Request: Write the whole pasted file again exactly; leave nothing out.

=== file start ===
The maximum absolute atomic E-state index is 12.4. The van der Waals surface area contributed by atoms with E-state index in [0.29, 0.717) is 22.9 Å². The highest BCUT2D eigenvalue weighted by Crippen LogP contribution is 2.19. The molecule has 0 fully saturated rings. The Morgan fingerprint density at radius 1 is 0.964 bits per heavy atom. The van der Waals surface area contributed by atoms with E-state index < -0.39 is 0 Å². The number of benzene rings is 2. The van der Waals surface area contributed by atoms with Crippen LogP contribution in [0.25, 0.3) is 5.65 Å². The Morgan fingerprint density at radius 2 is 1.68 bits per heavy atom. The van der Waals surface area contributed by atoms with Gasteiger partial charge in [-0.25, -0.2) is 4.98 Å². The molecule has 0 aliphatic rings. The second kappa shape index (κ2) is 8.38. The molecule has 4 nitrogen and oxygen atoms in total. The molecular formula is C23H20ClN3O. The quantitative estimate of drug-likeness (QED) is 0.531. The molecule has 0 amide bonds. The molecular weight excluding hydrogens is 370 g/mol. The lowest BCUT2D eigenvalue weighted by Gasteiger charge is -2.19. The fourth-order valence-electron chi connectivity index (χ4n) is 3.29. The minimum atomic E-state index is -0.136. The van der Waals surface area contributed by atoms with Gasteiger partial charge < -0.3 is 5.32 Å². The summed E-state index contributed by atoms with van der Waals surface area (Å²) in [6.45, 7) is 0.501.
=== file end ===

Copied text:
The maximum absolute atomic E-state index is 12.4. The van der Waals surface area contributed by atoms with E-state index in [0.29, 0.717) is 22.9 Å². The highest BCUT2D eigenvalue weighted by Crippen LogP contribution is 2.19. The molecule has 0 fully saturated rings. The Morgan fingerprint density at radius 1 is 0.964 bits per heavy atom. The van der Waals surface area contributed by atoms with E-state index < -0.39 is 0 Å². The number of benzene rings is 2. The van der Waals surface area contributed by atoms with Crippen LogP contribution in [0.25, 0.3) is 5.65 Å². The Morgan fingerprint density at radius 2 is 1.68 bits per heavy atom. The van der Waals surface area contributed by atoms with Gasteiger partial charge in [-0.25, -0.2) is 4.98 Å². The molecule has 0 aliphatic rings. The second kappa shape index (κ2) is 8.38. The molecule has 4 nitrogen and oxygen atoms in total. The molecular formula is C23H20ClN3O. The quantitative estimate of drug-likeness (QED) is 0.531. The molecule has 0 amide bonds. The molecular weight excluding hydrogens is 370 g/mol. The lowest BCUT2D eigenvalue weighted by Gasteiger charge is -2.19. The fourth-order valence-electron chi connectivity index (χ4n) is 3.29. The minimum atomic E-state index is -0.136. The van der Waals surface area contributed by atoms with Gasteiger partial charge < -0.3 is 5.32 Å². The summed E-state index contributed by atoms with van der Waals surface area (Å²) in [6.45, 7) is 0.501.